3. The artist and his or her ability to create good and bad art probably affirmed their status in the tribe. Was the task of hunting and gathering left to others, and the artist allowed to muse and hone their craft with tribal support? The first elite members of early civilization? Did artisan tribes exist that traded with a network of tribes? Food for figurines and wall hangings? There are many examples of adornment items discovered in the tells throughout the habitable Palaeolithic. Countless necklaces have been discovered. Art. Was it the first form of commerce? S&P says yes.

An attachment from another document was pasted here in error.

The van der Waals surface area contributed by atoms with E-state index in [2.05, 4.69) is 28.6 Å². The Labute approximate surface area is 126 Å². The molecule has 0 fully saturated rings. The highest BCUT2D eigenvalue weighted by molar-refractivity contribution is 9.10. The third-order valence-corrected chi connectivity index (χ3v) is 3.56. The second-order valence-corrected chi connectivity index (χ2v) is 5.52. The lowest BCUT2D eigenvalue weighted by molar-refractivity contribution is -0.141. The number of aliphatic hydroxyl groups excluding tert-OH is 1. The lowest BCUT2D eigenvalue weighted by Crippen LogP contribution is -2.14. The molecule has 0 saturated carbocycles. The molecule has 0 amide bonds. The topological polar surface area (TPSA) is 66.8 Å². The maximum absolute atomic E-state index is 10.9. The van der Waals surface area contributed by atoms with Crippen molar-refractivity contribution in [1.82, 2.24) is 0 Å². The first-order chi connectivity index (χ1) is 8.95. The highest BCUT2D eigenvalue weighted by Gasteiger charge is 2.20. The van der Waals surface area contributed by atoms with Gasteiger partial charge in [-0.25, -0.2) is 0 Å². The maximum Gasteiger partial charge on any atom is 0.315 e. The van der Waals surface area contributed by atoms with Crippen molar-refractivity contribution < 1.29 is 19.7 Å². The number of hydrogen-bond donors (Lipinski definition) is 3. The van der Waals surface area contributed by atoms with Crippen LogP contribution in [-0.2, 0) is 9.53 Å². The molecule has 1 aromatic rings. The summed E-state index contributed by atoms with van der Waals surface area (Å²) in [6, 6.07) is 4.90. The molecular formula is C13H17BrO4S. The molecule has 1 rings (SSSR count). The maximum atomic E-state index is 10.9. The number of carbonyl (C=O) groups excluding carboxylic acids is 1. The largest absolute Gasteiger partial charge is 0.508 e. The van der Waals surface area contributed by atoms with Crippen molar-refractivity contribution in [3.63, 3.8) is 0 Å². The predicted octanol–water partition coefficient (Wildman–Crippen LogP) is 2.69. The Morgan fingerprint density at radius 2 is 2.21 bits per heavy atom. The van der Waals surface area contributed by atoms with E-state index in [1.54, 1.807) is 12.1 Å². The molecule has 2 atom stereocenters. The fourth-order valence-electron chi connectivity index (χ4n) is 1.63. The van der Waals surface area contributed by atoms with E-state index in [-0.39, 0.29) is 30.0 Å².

The circumstantial evidence seems clear. Art, similar art (copies), in multiple forms spread across the Palaeolithic for 25,000 years. If not the first, one of the earliest forms of commerce was “Art”. A comment absent of evidence, but a plausible comment none the less.

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The “2” Original Spiritualities

The “2” Original Spiritualities